Tag Archive: universal principles of alignment

When a Student Asks a Question (and Tensegrity)

When a student asks a question and I do not know the answer, I do not try to answer it then and there.  I do go home and take the time to try and find an answer.  If I find enough information to be useful, I follow up.  Last night, before the William Penn House class, a student asked whether I had received a recent mass e-mailing from John Friend in which he mentioned teaching about biotensegrity.  I knew the answer to whether I had received the email–yes, a friend had forwarded it.  I did not know, though, how John was using the term biotensegrity.  I went and did a little research.

Buckminster Fuller coined the word “tensegrity”as the conjunction of tension and integration.  The idea of tensegrity is being actively taught by anatomy teacher Tom Myers, a student of both Buckminster Fuller and Ida Rolf and a teacher of certain of my yoga teachers.  It also bears a trademark when called “Carlos Castenada tensegrity.”    I never got into the “magical passes” of Castenada’s students turned teachers, but at some point relatively recently found a used copy of “Magical Passes.”  As I had delved fairly deeply into Carlos Castenada in my youth, I picked up the book and made it part of my library, though did not read it at the time.

I am not surprised that John is talking about biotensegrity.  From my few hours of reading, it seems resonant with the “universal principles of alignment” that were the foundation of his Anusara teachings and also consistent with his movement towards the exploration and teaching of “sacred geometry” near the end of his Anusara days.

Yes, I know I haven’t actually said what is tensegrity or biotensegrity in the yoga/body awareness and movement context.  But I do not teach unless I have learned something well enough to integrate it fully into mind and body such that I can articulate it in my own words, and I have not thought enough about the term tensegrity as it relates to yoga practice, though the concept makes initial intuitive sense.  If the links inspire interest, I invite you to look more deeply.  And I’m going to put “Magical Passes” on my stack of reading, though not necessarily at the top.


“Hugging to the Midline” (and discipline/discipleship)

Last night in group practice a student asked what she could do to keep her standing leg upper thigh/outer groin from cramping in ardha chandra chapasana (sugar cane pose).  I responded that she probably was not using her inner thighs enough; she need to hug more to the midline.  Another student pointed out that it is very challenging to hug to the midline in an asymmetrical pose.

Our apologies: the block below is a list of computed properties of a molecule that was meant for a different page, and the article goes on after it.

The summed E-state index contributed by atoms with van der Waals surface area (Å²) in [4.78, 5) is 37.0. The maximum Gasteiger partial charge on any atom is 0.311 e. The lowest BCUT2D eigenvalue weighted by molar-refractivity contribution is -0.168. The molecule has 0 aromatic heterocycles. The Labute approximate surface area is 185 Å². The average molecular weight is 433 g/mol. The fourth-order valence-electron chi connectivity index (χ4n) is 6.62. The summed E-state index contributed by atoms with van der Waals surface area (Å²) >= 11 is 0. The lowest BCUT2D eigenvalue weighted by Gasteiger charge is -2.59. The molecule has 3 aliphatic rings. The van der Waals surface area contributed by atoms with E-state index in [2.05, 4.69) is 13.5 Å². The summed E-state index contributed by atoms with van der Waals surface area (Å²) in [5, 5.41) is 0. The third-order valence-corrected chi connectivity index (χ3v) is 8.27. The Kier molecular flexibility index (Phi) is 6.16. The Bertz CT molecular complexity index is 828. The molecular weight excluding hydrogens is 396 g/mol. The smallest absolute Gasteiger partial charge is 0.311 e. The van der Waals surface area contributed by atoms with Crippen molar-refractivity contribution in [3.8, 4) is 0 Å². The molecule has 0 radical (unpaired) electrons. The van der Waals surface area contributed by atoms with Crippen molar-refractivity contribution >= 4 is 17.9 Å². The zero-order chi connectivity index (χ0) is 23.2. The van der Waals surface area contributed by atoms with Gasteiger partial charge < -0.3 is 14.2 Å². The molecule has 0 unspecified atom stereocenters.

Anyone who studies Anusara yoga has heard the teacher say “hug to the midline.”   The physical instructions most often given to help the student do so, are “shins in” (coupled with “thighs back and apart”) or “isometrically draw your heels/feet together” (or hands in an arm balance or elbows/forearms in pincha mayurasana or sirsasana).  “Hugging to the midline” is one of the three aspects of “muscular energy,” the second of the five “Universal Principles of Alignment” in Anusara yoga.

To help find the midline in an asymmetrical  pose, I invited the students to do a partner exercise in ardha chandrasana (balancing half moon pose).  One student went into the pose.  The other student stood behind the one in the pose and place a hand or forearm underneath the lifted ankle of the student in the pose.  The student in the pose then pressed down energetically into her friend’s support.  The student was then able to find how to do “shins in” with the lifted leg.  What all the students discovered was that by working with far more enthusiasm and power to the midline, it was much easier to open the heart into a deep back bend in the pose.  As it was a backbending practice, we also explored the principle in various one-legged backbends, including eka pada ustrasana (one-legged camel pose) and eka pada urdva danurasana (one -legged wheel pose).  The students who might not otherwise have been able to find these poses, discovered that if they hugged with heartfelt enthusiasm to the midline, they found an ability to do a pose that they might otherwise have thought beyond their reach.

This alignment principle was a perfect way to illustrate the theme of the practice, which was discipline as discipleship to the light (see yesterday’s blog post).  All of the alignment principles in Anusara yoga are designed to get us deeper into our hearts; it is an added benefit that they make us stronger, more flexible, more secure in our bodies, healthier, and more energetic.  Hugging to the midline will definitely help us engage our core muscles, thus giving us more strength and tone.  As an energetic matter, hugging to the midline draws us into the central channel, the sushumna nadi — the place of grace where the kundalini energy rises.

When we are practicing sincerely, we are not just seeking to achieve a pose or get stronger or even to have kundalini experiences.  We do not discipline ourselves for some external goal.  Rather, out of the deepest longing to connect, we engage the principles to align our energetic and physical bodies so that we can be more in the flow and find more capacity to soften and expand our hearts and carry that into our lives, lifestyles, and relationships.  The physical practice can show us how this works, and then, when we are aware, pulses us back to our true desire.  More than the physical act of hugging to the midline makes it easier to do a heart-opener (backbend) and the energetic act of drawing to the midline may stimulate the flow of the kundalini energy, the discipline of drawing in to find the light will help us soften and expand the heart center so that we can reside more deeply there, and thus experience and share more joy, love, and compassion.